But there is a chance that the contents of placebos matter in a way that does not make all this research “scientificaly invalid” but that could be interesting. What if an alleged inert ingredient actually had an effect that was not known? That would actually be pretty funny. Years of research using a handful of different inert ingredients, and it turns out that one of them cures something. Unlikely.
However, consider the case of placebos in the form of pills that are taken with a glass of water. In one study that I recently read in connection with urinary tract infections, the treatment consisted of a fistful of pills taken in three or four bouts with water every day. Assume the pills were sugar pills. In this case, the test compares a treatment drug with telling someone to have, say, 8 ounces of water and two teaspoons of sugar four times a day. That could change a person’s digestive patterns. Many people probably under-drink and could use more water. In this case, adding water to the diet may have an effect! Sugar affects the immediate workings of the small intestines, which is, essentially, evolved to absorb sugar (and fat). Using oils and sugars in placebo will cause an effect … the digestive process is turned on and operated for a while. The presence of sugars in the small intestines triggers the pancreas to produce enzymes that are released at the inessential wall (where other enzymes are produced and released as well), interact with the carbs, and break everything down to simple sugars. Molecules called “glucose transporters” transport the sugars across the intestinal walls. Since these molecules will only transport sugar and salts at the same time, salt is pushed into the intestines when there is food in there. In other words, all kinds of stuff happens when you swallow a tablespoon of sugar with a glass of water.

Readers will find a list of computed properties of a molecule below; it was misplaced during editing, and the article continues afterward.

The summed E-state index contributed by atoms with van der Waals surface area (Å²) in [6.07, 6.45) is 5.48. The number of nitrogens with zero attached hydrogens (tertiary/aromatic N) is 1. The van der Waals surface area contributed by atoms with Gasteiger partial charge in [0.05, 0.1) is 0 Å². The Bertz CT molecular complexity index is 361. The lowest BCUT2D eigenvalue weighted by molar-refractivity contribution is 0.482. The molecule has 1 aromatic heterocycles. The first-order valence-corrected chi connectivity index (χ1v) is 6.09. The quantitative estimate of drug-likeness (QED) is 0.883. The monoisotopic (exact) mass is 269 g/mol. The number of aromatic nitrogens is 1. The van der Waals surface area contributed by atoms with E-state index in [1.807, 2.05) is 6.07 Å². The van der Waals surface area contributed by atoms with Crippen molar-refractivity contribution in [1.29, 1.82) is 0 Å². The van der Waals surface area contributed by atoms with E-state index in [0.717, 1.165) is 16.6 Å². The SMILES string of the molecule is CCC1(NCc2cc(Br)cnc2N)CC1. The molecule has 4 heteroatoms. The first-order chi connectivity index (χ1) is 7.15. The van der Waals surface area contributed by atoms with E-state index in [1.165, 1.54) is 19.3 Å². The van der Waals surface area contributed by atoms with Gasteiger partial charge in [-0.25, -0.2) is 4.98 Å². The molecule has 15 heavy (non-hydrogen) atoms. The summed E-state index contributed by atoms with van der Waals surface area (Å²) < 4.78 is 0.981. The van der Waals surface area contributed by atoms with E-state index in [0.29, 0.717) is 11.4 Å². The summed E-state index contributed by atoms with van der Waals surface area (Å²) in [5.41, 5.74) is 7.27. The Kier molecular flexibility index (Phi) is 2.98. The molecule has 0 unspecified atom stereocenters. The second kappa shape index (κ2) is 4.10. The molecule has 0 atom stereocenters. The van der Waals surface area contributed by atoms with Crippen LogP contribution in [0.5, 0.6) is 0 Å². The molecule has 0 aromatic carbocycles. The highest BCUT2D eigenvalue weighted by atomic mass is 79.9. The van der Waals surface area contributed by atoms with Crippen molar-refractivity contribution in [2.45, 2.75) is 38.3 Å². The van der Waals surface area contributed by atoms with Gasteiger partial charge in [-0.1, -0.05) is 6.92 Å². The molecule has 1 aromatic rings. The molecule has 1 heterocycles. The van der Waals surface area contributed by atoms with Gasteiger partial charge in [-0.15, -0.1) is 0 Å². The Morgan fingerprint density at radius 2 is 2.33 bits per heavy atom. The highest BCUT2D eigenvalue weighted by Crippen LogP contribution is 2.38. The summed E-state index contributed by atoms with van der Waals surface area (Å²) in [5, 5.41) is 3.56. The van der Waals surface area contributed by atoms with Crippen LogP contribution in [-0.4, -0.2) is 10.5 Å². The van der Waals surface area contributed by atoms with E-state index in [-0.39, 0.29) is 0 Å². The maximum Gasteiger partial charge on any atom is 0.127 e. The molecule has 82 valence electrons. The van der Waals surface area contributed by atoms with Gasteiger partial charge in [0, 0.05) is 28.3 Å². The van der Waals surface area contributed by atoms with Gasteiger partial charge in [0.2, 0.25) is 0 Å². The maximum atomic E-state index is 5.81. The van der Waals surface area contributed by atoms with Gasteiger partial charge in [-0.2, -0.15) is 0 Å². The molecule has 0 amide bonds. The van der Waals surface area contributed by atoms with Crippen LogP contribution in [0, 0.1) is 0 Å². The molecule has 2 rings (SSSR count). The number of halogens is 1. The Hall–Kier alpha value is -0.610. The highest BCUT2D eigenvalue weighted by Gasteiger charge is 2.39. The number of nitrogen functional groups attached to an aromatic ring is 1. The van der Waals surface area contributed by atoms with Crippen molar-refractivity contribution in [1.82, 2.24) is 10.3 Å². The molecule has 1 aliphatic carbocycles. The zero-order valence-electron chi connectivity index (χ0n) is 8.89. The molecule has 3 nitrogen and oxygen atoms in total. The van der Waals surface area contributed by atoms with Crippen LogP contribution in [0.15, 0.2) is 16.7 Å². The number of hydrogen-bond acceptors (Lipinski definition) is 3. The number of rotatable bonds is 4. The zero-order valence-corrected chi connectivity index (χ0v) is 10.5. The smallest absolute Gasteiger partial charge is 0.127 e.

This is probably almost always irrelevant. Recruiting the activities of the upper/middle alimentary system (mouth, stomach, small intestines) three or four times a day with a bit of extra water is not going to shrink a tumor or do much to a virus living in your liver.
However, and this is where I propose a testable hypothesis, it is possible that turning on the digestive system a few extra times a day and adding water with sugar could have an effect, of some kind, on conditions related to the digestive system. Such an effect would not (necessarily) be “curing” something, but it might be measurable. So, my hypothesis is this: Among uses of Placebos in the form of sugar pills to be taken with a certain minimum amount of water, the level of effect associated with the placebo control group will, across many studies and averaged, be larger than other cases of use of similar placebos. It would be possible to test this hypothesis with a systematic meta study. However, it would not be worth spending much research money on this for the simple reason that if this effect really does happen, the meaning of it would be more trivial than significant. But it would be interesting.